Wire ropes and nets to keep the cliff where it belongs. Playa Bol Nou.
Playa Bol Nou; a nice sheltered shingle beach
Now clearly no-one is going to pay a shedload of cash for a clifftop mansion simply to allow ordinary folk to walk in front of it and spoil the view, so there’s no way for walkers to follow the coast…it’s back to the road for us.
Leave Playa Bol Nou and head up the hill behind the beach and within a couple of hundred metres, you have a choice. Bear left and follow the (nameless) road behind the clifftop properties down to the nudist beach of Playa L’Esparrelló. Or turn right over the railway bridge and head for the clothed beach of La Caleta (see map at the end of this post)
Head down past the traffic bollard for a hundred metres to find the nudist beach of Playa L’Esparrelló
Beach three – Playa L’Esparrelló
Playa L’Esparrelló isn’t that easy to find; head to the end of the clifftop road, where you’ll see a shiny metal bollard blocking a dirt track; walk past this and down a few steps to find the beach itself.
If skinny dipping isn’t your style, head instead along Carrer Noruega to Playa La Caleta about a kilometre further on. Take a few minutes to pop into the seriously expensive 5-star Hotel Montiboli and admire the sensational clifftop views from the terrace and restaurant.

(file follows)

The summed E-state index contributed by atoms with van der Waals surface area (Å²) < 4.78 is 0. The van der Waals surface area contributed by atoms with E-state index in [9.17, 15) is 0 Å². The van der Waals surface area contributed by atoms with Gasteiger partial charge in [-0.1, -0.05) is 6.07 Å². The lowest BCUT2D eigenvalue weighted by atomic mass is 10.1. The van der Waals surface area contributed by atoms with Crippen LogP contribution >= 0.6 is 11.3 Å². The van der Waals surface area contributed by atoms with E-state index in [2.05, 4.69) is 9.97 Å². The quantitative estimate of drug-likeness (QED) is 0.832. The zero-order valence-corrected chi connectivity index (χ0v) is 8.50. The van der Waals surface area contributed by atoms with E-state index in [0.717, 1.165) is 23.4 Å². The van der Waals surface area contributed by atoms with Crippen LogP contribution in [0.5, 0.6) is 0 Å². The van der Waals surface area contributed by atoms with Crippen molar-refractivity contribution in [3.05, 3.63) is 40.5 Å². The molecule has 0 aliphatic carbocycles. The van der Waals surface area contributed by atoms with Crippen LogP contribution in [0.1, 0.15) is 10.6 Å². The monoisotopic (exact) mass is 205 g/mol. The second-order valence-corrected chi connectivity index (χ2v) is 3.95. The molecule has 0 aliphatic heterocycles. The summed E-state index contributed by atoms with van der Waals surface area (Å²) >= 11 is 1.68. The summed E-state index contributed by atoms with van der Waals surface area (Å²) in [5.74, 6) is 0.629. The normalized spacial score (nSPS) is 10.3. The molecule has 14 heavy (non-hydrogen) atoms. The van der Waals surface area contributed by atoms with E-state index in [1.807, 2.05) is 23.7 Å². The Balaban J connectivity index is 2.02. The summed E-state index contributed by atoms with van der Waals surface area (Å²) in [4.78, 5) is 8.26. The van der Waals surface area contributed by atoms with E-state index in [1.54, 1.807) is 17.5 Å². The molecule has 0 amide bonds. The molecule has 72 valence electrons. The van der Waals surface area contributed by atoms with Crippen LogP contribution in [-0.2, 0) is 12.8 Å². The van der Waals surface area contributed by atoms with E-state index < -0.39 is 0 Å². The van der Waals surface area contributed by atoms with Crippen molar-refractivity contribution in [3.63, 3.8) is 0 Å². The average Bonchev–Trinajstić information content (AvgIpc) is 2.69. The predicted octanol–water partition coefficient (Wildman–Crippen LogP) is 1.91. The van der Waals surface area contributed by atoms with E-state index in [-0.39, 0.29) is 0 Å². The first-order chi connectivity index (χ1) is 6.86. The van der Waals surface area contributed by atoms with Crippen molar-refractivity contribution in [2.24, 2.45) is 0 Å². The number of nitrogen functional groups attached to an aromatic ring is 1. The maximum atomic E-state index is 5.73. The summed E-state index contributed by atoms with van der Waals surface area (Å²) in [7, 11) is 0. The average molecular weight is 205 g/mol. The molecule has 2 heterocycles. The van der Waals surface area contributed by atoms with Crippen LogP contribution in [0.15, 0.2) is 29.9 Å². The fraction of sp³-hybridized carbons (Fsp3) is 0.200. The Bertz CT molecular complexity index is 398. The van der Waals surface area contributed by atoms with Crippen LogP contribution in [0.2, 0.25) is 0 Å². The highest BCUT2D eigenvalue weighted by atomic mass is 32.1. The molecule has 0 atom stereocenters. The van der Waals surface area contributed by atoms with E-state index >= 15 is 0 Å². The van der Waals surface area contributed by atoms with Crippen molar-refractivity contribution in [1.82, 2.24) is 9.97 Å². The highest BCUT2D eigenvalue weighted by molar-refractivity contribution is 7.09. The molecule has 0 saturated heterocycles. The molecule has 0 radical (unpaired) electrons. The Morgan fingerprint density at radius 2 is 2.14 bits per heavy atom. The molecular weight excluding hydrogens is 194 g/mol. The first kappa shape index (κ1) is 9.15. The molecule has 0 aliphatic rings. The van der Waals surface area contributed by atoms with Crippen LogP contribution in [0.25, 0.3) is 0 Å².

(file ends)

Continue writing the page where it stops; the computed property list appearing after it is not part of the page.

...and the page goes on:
Then head down the hill, behind the Blue Sense resort and along the public path past the endless tennis courts (do people really play that much tennis on holiday? In the heat?) to the beach itself.
The five star Hotel Montiboli is perched on the cliffs above La Caleta
View from the Hotel Montiboli terrace down to the beach at La Caleta. The restaurant is open to non-residents
Beach four – Playa La Caleta
La Caleta is a pretty pebble beach rather dominated by the hotel buildings lining the coast behind it. But concentrate your gaze out to sea and it’s a very pleasant place to be, with the added bonus of a chiringuito bar in the summer season.
If you’ve now reached your limit, you can catch a 23 bus back into La Vila from the back of the Blue Sense resort, or walk 20 minutes to the Paradis tram stop.
Beach five – Platja del Xarco
But for those with energy to spare, there’s then a rugged clifftop walk from La Caleta on to el Xarco beach (aka Playa del Charco) about another 30 minutes.
It’s easily identified by the 16th century watchtower perched dramatically on a headland at the far end of the beach. You can scramble up to it; the spectacular views up and down the coast are well worth the effort.
Part of the beach is a playa canina, where you can officially take your dog (dogs aren’t allowed on many Spanish beaches, including most around Villajoyosa).
Playa del Xarco from the hills above Playa Caleta
Looking down on the shingle beach of Playa del Xarco from the watchtower
The watchtower on the headland at Playa del Xarco. It was built to watch for pirate attack back in the 16th century
The shingle beach of Xarco with the watchtower at its end
How to get there:
© Guy Pelham